“The announcement of $150 million for the whole of Africa was a mere downpayment from President Biden. Now the money will flow in from other sources,” US special envoy on climate, John Kerry had said at a press briefing November 12.
“The private sector has the money and can invest in projects but they need returns on their investments. Money will flow in from private sources if we engage in de-risking in vulnerable countries,” he added.
What developed countries seem to be suggesting is that this initial or seed funding would reduce risks in of investment in these countries and subsequently bring in private money. But the private sector does not have much of an idea even about what adaptation actually means.
At a side event on shaping the way forward for adaptation Feike Sijbesma, the co-chair of the Global Center on Adaptation, pointed out something that would be crucial in the discussions of including private finance for adaptation funding.
He said in the many conversations he has had with private companies about adaptation finance he has found that their understanding of adaptation is limited. They often ask the difference between mitigation and adaptation.
Due to this, businesses often are not able to connect with funds and alternatively, funds are not able to connect with businesses.
At another COP27 side event held November 10, Francine Baron, former finance minister of Dominica and currently the chief executive officer of the Climate Resilience Execution Agency for Dominica (CREAD) said:
“Addressing loss and damage requires funding. One has to find sources of finance. What is available is not grant funding or concessional finance. Therefore, there is debt burden as money has to be given to communities and loans taken.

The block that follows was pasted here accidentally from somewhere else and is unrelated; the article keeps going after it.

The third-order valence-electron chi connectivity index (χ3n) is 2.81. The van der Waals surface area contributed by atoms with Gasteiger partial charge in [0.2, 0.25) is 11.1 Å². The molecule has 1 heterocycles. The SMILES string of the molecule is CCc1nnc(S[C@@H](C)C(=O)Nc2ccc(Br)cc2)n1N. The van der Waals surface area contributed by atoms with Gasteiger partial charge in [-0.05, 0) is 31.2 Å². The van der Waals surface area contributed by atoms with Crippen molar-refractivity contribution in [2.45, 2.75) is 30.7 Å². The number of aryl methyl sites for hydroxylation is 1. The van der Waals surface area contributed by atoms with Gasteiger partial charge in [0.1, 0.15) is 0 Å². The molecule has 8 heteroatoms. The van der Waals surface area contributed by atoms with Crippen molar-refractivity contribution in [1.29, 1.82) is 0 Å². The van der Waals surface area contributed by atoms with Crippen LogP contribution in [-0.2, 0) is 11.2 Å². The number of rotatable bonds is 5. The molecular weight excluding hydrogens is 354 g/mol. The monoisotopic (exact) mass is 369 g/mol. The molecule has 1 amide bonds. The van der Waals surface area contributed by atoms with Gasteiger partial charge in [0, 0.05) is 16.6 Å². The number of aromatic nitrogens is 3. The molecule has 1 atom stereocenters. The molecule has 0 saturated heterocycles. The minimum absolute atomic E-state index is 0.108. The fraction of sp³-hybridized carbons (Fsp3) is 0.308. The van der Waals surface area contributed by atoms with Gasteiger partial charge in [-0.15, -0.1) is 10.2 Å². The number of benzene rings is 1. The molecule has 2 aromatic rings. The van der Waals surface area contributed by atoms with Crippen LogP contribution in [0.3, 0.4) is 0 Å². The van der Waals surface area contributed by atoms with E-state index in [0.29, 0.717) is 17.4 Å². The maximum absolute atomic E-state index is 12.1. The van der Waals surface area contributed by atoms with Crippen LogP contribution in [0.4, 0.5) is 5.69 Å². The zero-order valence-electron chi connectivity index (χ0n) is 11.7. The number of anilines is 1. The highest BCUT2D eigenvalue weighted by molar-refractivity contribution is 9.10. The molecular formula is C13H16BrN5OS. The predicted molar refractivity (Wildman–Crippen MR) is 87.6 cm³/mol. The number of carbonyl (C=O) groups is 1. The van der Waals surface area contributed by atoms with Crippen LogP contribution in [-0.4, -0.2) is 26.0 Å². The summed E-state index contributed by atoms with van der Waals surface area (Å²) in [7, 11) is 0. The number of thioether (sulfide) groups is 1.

“It is very difficult for a vulnerable country to be able to get the loans. It takes four to five years to get the process and begin spending. We have to look at mechanisms to be able to get financing that is affordable accessible at a very short notice.”
Though initiatives like the Global Shield could solve the problem of immediacy they may be too expensive for most of the vulnerable countries and may increase their debt burden.
“Insurance premiums are very high. Any government can’t do that in the short term. Whatever funding is decided upon should be easy to access and the process shouldn’t be too complicated.
“Usually, financial institutions are difficult to deal with. Therefore, countries with historic responsibility have to pay for the damages that are occurring. I hope the negotiations consider all these issues while deciding upon,” said Baron.
One of the reasons that Timmermans cited for Europe not making an extra effort regarding climate action was the ongoing war in Ukraine.
If Europeans don’t help their households and businesses with providing energy there will be strife among populations, they will become weak and it would be difficult to face (Russian President Vladimir) Putin, according to Timmermans.